Holden was founded way back in 1852 as a saddle business by James Holden. It delivered good service, and then in 1905 his son entered, named Edward Holden. Edward had been, for many years, interested in automobiles since their beginning about five years earlier as a hobby of sorts, and after a while he moved the company into repairs of upholstery of cars, and later to manufacturing sidecars for motorbikes. When the First World War hit, they were restricted in trade, so they began manufacturing car body’s whole, rather than minor parts and pieces. In 1931, GM came along and decided to gobble up Holden and bought it straight out. When the end of the Second World War rolled around and finally ended Holden made their very first car – although Ford did attempt to become the first, and they submitted a large detailed report, all GM did was have a list of who would get fiscal aid. Soon the first Holden was on the roads in 48, and later in the 50’s Holden became the dominant car brand in the market in Australia.

Holden Logo

The Holden cars offered luxuries and performance at prices that no others could really match, with expandability and otherwise easily coping with higher demand of the postwar booming economy. Consistently the market share was dominated right up to the sixties, at more than fifty percent. In the sixties Ford came back, and unveiled the Ford Falcon in Australia around the same time as it did in the U.S. However, the Falcon was not designed for the rough roads of Australia, and Holden – who had been there for a very long time – easily outmatched the Ford with durability and longevity. Even with the competition from more major companies Holden held on, and their cars remained the better seller.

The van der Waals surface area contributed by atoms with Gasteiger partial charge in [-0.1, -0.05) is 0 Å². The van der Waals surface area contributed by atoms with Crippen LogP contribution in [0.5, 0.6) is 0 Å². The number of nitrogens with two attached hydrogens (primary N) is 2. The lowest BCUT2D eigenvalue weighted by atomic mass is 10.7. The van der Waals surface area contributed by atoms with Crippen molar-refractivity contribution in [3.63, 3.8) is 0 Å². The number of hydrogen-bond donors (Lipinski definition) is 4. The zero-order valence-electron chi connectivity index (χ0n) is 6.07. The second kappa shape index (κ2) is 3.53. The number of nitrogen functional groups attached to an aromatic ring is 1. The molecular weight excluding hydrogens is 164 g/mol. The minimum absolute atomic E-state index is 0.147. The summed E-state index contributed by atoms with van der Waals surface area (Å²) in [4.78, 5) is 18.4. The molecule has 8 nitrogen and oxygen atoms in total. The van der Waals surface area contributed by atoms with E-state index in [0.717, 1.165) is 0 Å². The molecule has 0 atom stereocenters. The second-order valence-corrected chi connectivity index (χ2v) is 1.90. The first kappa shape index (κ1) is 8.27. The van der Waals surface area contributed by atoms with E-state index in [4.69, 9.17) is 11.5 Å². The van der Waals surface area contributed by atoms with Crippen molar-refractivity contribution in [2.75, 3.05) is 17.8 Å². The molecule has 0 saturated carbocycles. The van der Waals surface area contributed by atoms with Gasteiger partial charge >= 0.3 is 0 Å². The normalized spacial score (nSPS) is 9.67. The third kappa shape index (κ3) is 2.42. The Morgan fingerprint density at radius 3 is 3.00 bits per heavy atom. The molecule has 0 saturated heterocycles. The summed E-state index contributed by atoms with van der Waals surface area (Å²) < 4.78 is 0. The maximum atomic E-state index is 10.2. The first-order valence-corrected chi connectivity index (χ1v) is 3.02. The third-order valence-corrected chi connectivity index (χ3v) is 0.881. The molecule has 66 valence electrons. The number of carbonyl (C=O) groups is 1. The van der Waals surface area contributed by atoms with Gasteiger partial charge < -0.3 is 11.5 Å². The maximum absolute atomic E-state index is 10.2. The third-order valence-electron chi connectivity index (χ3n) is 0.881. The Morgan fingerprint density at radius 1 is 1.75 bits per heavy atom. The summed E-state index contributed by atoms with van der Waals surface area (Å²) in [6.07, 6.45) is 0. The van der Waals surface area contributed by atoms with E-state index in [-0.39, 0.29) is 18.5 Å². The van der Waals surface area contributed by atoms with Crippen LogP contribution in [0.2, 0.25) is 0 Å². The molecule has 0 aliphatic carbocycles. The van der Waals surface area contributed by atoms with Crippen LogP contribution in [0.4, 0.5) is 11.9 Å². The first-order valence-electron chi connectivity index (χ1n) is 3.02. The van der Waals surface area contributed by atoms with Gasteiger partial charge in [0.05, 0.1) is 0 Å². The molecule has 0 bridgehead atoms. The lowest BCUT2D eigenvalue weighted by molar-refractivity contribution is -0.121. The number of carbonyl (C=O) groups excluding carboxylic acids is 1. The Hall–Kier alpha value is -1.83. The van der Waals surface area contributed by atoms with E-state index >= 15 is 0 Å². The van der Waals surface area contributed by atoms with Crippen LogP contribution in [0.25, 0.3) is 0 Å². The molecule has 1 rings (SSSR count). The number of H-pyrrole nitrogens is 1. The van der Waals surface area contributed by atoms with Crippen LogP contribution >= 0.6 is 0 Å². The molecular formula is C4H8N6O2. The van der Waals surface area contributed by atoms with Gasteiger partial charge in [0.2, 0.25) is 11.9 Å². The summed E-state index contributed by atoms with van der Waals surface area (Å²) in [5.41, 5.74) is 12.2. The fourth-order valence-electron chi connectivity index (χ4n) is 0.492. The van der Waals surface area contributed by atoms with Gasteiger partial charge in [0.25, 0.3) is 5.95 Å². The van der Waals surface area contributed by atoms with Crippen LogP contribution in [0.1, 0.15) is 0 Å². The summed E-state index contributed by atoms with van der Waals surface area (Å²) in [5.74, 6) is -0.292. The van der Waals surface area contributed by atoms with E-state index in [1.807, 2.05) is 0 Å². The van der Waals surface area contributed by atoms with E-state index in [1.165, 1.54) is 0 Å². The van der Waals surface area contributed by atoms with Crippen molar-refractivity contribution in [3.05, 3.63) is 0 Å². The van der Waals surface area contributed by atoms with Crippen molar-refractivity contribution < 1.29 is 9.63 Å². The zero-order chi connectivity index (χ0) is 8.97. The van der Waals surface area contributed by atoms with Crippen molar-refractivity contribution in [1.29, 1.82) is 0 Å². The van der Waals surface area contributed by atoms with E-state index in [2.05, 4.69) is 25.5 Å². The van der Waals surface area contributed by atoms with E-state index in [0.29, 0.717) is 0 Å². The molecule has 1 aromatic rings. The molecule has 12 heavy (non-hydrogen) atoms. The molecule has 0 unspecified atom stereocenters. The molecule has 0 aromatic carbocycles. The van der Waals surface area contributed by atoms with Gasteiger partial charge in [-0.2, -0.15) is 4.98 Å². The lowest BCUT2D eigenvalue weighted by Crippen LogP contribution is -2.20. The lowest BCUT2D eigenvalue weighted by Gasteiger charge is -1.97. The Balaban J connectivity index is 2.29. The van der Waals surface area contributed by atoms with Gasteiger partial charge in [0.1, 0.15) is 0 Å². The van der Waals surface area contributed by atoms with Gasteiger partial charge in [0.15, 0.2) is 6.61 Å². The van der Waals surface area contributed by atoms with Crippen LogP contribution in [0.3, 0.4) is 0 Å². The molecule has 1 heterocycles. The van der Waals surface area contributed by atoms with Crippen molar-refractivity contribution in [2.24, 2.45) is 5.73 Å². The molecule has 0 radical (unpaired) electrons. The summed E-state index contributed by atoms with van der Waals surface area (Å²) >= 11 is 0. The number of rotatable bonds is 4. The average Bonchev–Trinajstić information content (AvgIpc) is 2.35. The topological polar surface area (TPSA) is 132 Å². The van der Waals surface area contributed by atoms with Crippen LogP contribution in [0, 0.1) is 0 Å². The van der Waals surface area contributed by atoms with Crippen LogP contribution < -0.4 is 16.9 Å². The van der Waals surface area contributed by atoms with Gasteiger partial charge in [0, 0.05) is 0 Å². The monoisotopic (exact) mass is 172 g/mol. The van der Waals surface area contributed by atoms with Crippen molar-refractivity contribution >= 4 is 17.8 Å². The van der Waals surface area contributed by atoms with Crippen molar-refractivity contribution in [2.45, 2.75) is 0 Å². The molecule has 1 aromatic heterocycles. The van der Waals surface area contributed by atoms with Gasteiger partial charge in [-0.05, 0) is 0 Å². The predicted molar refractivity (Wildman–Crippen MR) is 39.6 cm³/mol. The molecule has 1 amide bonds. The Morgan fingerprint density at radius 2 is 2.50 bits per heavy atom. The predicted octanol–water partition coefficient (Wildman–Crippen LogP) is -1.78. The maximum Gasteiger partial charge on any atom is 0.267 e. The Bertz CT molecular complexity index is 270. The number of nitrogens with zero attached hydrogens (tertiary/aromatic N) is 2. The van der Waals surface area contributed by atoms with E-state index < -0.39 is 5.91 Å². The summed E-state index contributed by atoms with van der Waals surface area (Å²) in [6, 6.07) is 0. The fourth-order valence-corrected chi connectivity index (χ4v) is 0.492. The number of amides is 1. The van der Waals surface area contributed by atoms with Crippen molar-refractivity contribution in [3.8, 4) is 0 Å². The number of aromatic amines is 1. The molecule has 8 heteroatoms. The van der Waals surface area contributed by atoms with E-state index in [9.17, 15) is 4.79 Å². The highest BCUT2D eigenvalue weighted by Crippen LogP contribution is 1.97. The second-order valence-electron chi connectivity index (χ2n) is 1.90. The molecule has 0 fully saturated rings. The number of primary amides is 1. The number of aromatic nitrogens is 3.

Holden Tuning Car

In the seventies they launched new designs and new lines of vehicles, all of which were Australian in design – but by the close of the decade they were relying on oversea designs to build their cars. In the eighties came the real challenges that most other car companies had seen throughout their entire durations and even today – slumping sales, and a poor economy wreaked some havoc on the car brand. Holden then began resorting to selling re-branded vehicles. The nineties saw the classic car company comeback, and thus the Holden lived, and continues today with good sales.

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